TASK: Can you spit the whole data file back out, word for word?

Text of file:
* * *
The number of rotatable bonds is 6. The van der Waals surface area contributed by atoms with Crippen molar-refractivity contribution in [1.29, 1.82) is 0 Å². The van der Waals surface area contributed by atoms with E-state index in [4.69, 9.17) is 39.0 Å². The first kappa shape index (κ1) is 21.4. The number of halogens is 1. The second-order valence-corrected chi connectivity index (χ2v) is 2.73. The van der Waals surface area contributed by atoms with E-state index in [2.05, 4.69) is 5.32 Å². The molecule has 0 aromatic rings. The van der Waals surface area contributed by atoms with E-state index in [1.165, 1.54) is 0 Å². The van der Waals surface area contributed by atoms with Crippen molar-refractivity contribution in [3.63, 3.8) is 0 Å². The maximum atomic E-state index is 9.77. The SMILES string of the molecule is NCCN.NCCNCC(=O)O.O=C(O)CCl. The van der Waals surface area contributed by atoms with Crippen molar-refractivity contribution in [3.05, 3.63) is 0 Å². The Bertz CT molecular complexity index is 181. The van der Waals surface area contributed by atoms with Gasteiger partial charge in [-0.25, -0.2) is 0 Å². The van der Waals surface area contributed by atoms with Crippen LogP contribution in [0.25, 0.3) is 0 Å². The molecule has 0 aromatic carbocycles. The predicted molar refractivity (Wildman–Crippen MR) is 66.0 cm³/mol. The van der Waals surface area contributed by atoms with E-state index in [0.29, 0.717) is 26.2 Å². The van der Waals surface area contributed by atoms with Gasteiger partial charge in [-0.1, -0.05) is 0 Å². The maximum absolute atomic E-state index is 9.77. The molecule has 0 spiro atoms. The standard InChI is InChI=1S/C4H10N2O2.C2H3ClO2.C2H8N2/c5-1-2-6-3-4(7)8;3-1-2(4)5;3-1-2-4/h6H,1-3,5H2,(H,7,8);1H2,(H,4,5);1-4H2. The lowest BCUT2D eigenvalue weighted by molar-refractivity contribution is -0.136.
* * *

The number of rotatable bonds is 6. The van der Waals surface area contributed by atoms with Crippen molar-refractivity contribution in [1.29, 1.82) is 0 Å². The van der Waals surface area contributed by atoms with E-state index in [4.69, 9.17) is 39.0 Å². The first kappa shape index (κ1) is 21.4. The number of halogens is 1. The second-order valence-corrected chi connectivity index (χ2v) is 2.73. The van der Waals surface area contributed by atoms with E-state index in [2.05, 4.69) is 5.32 Å². The molecule has 0 aromatic rings. The van der Waals surface area contributed by atoms with E-state index in [1.165, 1.54) is 0 Å². The van der Waals surface area contributed by atoms with Crippen molar-refractivity contribution in [3.63, 3.8) is 0 Å². The maximum atomic E-state index is 9.77. The SMILES string of the molecule is NCCN.NCCNCC(=O)O.O=C(O)CCl. The van der Waals surface area contributed by atoms with Crippen molar-refractivity contribution in [3.05, 3.63) is 0 Å². The Bertz CT molecular complexity index is 181. The van der Waals surface area contributed by atoms with Gasteiger partial charge in [-0.25, -0.2) is 0 Å². The van der Waals surface area contributed by atoms with Crippen LogP contribution in [0.25, 0.3) is 0 Å². The molecule has 0 aromatic carbocycles. The predicted molar refractivity (Wildman–Crippen MR) is 66.0 cm³/mol. The van der Waals surface area contributed by atoms with E-state index in [0.29, 0.717) is 26.2 Å². The van der Waals surface area contributed by atoms with Gasteiger partial charge in [-0.1, -0.05) is 0 Å². The maximum absolute atomic E-state index is 9.77. The molecule has 0 spiro atoms. The standard InChI is InChI=1S/C4H10N2O2.C2H3ClO2.C2H8N2/c5-1-2-6-3-4(7)8;3-1-2(4)5;3-1-2-4/h6H,1-3,5H2,(H,7,8);1H2,(H,4,5);1-4H2. The lowest BCUT2D eigenvalue weighted by molar-refractivity contribution is -0.136.